The Writer’s Life In A Changing World—Lower Expectations?
In his insightful blog, Seth Godin offers two separate lists (list 1, list 2) of marketing tips for writers. I want to reflect a bit on what he has in the number-one position on each list; they’re closely related:
1. Lower your expectations. The happiest authors are the ones that don’t expect much. (2005)
1. Please understand that book publishing is an organized hobby, not a business. The return on equity and return on time for authors and for publishers is horrendous. If you’re doing it for the money, you’re going to be disappointed.
On the other hand, a book gives you leverage to spread an idea and a brand far and wide. There’s a worldview that’s quite common that says that people who write books know what they are talking about and that a book confers some sort of authority. (2006)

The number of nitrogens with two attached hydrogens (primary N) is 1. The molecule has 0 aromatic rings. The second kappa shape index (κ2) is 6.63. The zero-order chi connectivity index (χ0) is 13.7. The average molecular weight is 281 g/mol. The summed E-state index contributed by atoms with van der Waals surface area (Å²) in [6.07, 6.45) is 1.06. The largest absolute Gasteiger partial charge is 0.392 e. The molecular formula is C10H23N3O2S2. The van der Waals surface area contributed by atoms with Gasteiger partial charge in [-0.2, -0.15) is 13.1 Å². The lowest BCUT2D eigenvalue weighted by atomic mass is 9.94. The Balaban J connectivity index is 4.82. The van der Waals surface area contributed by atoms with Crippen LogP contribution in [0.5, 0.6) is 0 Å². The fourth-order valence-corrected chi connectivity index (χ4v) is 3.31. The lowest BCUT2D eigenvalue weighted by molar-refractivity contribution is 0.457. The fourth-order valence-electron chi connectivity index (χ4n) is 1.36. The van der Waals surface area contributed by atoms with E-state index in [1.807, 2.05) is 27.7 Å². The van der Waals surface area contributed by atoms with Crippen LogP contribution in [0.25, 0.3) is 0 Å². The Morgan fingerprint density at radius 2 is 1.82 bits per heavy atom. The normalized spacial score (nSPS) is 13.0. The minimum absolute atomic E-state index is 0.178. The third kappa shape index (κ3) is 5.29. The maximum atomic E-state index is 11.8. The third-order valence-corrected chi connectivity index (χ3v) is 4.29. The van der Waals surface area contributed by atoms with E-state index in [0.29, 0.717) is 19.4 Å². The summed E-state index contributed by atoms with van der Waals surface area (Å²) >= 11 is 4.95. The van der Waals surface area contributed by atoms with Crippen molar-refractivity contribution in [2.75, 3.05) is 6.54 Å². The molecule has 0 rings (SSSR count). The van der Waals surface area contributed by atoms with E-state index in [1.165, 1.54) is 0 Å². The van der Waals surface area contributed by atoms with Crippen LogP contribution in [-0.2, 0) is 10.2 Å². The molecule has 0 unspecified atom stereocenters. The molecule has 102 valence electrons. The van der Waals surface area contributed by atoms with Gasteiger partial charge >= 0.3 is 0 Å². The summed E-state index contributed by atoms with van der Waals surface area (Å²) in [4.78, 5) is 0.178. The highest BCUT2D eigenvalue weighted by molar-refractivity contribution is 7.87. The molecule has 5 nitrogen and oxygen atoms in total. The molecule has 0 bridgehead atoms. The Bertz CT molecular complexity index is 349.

Any comparison of the number of books published versus the number of authors making useful amounts of money at it is damn sobering stuff. Seth Godin certainly has his facts straight. The odds are definitely against you achieving anything that resembles business success.
I have, however, a question about lowering our expectations. Does the unlikelihood of ever realizing material success or fame from your writing mean you should lower your expectations? Or should you, instead, adopt different sets of expectations—aligned with marketplace realities—that are high nonetheless?
I have a lot of respect for Seth Godin, especially because he makes me think hard about things. Moreover, I think he’s right, but only to a point. This man, who’s forgotten more about marketing than I’ll ever know, is somewhat off the mark here. What he said applies only to your business expectations. Here’s why that’s important: